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Patent Analysis of

Remote downhole actuation device

Updated Time 12 June 2019

Patent Registration Data

Publication Number

US10151175

Application Number

US14/435757

Application Date

15 October 2013

Publication Date

11 December 2018

Current Assignee

SCHLUMBERGER TECHNOLOGY CORPORATION

Original Assignee (Applicant)

SCHLUMBERGER TECHNOLOGY CORPORATION

International Classification

E21B34/14,E21B34/06

Cooperative Classification

E21B34/066,E21B34/14

Inventor

BOOKER, JOHN A.,JANSSEN, EUGENE

Patent Images

This patent contains figures and images illustrating the invention and its embodiment.

US10151175 Remote downhole actuation 1 US10151175 Remote downhole actuation 2 US10151175 Remote downhole actuation 3
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Abstract

A remotely deployed untethered device for actuation of a downhole application. The device may be equipped with inductive measurement capacity for interaction with a downhole well architecture. Such capacity affords the ability to trigger an actuation remotely at a site specific location in the well without further intervention relative surface equipment.

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Claims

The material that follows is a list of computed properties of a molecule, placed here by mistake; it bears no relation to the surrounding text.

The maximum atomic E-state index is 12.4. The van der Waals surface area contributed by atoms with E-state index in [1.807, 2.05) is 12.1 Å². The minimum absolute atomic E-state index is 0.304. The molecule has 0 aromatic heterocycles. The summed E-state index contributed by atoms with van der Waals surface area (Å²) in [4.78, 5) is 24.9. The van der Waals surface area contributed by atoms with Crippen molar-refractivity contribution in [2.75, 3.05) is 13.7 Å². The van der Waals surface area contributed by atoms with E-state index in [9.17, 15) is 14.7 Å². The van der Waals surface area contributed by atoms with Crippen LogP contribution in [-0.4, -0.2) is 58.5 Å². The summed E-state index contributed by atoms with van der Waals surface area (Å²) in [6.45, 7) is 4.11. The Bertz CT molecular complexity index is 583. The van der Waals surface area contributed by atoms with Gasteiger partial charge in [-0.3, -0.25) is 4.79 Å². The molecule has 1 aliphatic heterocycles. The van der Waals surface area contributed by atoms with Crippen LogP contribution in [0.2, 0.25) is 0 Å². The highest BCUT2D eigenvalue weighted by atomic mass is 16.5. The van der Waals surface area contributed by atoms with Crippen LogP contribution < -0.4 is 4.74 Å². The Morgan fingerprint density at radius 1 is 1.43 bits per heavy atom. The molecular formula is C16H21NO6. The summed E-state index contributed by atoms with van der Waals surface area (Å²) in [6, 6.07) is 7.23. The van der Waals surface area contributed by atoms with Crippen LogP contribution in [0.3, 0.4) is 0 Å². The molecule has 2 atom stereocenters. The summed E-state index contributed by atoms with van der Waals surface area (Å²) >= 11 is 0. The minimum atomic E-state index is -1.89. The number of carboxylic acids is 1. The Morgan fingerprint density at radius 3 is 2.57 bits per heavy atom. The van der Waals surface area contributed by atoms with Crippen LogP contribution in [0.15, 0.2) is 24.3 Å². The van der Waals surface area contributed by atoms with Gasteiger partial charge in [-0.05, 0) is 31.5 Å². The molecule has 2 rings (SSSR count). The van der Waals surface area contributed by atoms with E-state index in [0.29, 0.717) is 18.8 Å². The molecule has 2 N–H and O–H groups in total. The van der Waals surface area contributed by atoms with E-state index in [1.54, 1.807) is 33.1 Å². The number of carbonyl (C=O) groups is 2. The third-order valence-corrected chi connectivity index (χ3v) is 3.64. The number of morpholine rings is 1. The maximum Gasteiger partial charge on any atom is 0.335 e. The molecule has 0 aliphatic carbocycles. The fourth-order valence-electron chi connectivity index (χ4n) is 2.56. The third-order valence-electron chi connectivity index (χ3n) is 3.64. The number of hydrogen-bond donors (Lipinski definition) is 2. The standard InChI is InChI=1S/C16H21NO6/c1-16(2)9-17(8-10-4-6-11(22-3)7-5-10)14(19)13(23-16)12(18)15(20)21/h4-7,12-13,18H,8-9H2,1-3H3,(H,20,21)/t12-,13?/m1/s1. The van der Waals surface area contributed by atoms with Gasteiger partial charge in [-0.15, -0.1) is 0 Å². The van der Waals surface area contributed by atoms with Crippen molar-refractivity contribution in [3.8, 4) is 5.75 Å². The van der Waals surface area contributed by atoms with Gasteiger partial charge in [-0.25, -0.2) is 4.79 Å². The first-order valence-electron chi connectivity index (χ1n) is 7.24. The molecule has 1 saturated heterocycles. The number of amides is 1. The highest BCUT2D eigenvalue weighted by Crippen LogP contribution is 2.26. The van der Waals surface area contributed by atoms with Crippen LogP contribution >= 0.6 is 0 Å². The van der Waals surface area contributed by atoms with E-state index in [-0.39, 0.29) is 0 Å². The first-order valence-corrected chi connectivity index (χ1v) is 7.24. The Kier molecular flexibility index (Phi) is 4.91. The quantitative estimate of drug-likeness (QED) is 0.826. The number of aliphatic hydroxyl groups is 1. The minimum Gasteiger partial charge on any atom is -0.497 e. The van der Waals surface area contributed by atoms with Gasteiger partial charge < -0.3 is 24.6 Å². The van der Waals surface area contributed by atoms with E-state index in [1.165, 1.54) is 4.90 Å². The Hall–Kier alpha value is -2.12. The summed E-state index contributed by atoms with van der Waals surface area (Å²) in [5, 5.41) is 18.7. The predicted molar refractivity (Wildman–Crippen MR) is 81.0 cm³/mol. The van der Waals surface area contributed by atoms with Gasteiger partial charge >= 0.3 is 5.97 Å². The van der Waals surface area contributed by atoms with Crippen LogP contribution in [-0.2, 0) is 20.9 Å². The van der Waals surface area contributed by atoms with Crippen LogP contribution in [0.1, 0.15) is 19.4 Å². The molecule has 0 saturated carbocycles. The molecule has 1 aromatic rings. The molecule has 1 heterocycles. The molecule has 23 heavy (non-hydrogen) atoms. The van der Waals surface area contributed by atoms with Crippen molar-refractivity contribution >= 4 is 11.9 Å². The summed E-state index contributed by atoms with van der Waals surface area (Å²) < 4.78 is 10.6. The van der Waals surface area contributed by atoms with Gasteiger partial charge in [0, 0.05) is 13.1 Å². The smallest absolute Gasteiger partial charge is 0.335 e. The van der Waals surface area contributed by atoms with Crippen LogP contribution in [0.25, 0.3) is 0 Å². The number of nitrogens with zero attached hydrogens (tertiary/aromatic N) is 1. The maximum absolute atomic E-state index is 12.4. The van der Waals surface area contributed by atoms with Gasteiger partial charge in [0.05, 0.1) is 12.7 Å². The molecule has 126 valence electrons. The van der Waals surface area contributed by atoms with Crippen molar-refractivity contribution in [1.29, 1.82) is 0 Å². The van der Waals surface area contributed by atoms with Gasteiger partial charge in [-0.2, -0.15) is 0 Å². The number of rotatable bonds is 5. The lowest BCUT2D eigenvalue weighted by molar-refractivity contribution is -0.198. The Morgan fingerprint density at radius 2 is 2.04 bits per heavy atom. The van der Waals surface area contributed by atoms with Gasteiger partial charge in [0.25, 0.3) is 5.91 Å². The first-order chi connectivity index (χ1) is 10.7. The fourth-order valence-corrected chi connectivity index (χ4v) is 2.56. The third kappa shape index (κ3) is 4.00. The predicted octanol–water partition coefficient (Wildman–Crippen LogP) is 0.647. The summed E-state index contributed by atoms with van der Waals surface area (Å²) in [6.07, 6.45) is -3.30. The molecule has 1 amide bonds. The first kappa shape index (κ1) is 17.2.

1. An actuation device for use in a well, the device comprising:

a main body for deployment through the well from a surface of the oilfield; and an inductive measurement device incorporated into the body for triggering an actuation at a location in the well during the deployment based on a change sensed by the inductive measurement device, the inductive measurement device having an operating frequency which is variable, wherein the operating frequency is selected to obtain a desired depth of penetration.

2. The device of claim 1 comprising a plurality of coils, wherein at least one coil is a transmission coil and at least one coil is a receiver coil.

3. The device of claim 2, wherein the transmission coil is a powered coil configured to generate a magnetic field.

4. The device of claim 2 comprising a first receiver coil position on a side of the transmission coil and a second receiver coil position on an opposite side of the transmission coil.